Iron Wok

    Look for something with a flat bottom and a lid. I also recommend nonstick if you like having a nonstick surface or are a beginner cook. You’ll want a sturdy wok – those super thin, flimsy ones are of horrible quality. Here’s a good one:

    Simply Calphalon

  • Dania

    It took me a long, long time to perfect fried rice..and pizza too, but that’s another story. LOL I agree, heat is definitely the key. It’s always on the highest setting, I wish I could figure out how to keep it from sticking though. My other tip is the rice cooking. I cook 3 cups of rice on Sunday and “dry” it out for 3-4 days in the fridge. I also don’t put the recommended ratio of water:rice, I skip on some of the water so that rice is cooked, but not *soft* I also pull it off the burner and let it sit to cook for almost an hour after it boils. I get perfect “frying” rice every time. To get it “brown” like the “American-Chinese” restaurants I use thick, thick soy sauce (which is really only for the colour) but people have this mental thing that fried rice must be brown and they ruin it by soaking their rice in soy (to make it brown) and making it way too salty. The thick stuff is the key :)

    Hi Dania – undercooking your rice is a good tip, especially if you’re going to make the fried rice the same day. I love thick soy sauce, it’s sweeter, more mellow and wonderful for fried rice as well. As for your rice not sticking, it has to do with proper seasoning of your wok. Also, another tip is to have your ingredients (especially meat or seafood) at room temperature before adding to the wok. When your wok is super-hot with a thin layer of cooking oil, any protein that comes to contact with the wok surface should fry, sizzle and develop a nice caramelized sear – which will make the protein release from the wok. If you add protein (like chicken) that is cold, the wok’s heat will be wasted on un-chilling the chicken instead of searing it. ~Jaden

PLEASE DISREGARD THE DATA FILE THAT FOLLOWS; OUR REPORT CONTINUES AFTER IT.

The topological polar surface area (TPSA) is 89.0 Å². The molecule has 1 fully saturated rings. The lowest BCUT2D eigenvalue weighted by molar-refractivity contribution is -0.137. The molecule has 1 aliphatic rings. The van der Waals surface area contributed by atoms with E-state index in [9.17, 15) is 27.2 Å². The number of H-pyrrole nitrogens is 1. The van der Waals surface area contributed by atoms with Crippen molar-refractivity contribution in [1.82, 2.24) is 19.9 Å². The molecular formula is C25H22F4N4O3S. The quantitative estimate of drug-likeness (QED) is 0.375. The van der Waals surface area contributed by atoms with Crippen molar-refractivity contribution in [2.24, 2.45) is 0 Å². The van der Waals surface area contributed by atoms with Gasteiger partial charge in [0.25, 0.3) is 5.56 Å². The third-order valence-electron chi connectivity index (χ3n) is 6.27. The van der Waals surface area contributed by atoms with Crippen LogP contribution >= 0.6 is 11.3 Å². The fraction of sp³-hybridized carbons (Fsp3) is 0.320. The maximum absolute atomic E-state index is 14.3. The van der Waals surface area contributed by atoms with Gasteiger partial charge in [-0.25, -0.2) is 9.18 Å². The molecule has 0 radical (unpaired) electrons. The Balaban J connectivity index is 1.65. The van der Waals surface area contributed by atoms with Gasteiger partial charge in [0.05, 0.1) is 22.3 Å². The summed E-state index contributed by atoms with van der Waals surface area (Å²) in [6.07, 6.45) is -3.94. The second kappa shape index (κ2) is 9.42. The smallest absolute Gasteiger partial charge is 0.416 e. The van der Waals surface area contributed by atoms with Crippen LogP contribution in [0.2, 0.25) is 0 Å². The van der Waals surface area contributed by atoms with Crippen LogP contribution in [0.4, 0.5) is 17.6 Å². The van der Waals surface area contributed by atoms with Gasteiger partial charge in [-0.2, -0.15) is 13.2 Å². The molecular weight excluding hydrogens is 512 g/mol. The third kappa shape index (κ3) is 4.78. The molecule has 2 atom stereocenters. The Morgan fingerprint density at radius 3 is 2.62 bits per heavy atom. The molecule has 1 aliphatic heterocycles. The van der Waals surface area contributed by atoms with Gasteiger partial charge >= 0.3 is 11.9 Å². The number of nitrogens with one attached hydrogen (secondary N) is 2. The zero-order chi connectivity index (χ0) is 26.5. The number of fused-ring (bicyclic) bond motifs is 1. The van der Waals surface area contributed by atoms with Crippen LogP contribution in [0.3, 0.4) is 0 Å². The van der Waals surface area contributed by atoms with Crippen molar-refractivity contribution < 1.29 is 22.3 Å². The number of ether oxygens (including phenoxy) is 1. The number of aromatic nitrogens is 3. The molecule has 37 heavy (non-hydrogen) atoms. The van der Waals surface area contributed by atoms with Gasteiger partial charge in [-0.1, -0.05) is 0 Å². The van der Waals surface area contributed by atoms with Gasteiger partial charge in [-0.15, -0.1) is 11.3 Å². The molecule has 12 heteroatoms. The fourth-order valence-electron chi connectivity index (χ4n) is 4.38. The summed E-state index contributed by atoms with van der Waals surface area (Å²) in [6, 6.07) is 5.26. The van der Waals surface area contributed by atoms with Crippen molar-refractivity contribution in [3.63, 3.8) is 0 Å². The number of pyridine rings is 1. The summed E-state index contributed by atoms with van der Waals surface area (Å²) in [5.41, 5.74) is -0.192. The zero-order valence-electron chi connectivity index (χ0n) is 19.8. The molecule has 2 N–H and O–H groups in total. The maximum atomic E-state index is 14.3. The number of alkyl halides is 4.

• Gary in Massena

    Hmmm… what good timing. We had Chinese take out last night and I was pondering attempting to make this. Now I know how!!!

    My biggest frustration when attempting to cook any oriental dish is lack of knowledge of the ingredients which leads to lack of knowledge on how to make the various sauces. From observation and taste it always seemed to me that oriental cooking was always about the sauces and that you could pretty much mix and match core ingredients (protiens/vegetables) as you liked once you had the sauces down pat.

    Can’t wait for more recipes!

    Exactly. Sauces and technique are key, the ingredients are very flexible. With this recipe, you could substitute with chicken, tofu, bell peppers, zucchini, etc. The technique of cooking the chicken separately first and then removing is exactly the same, though timing will be different. Just add an additional 2 minutes when frying the chicken to make sure that it’s cooked through ~Jaden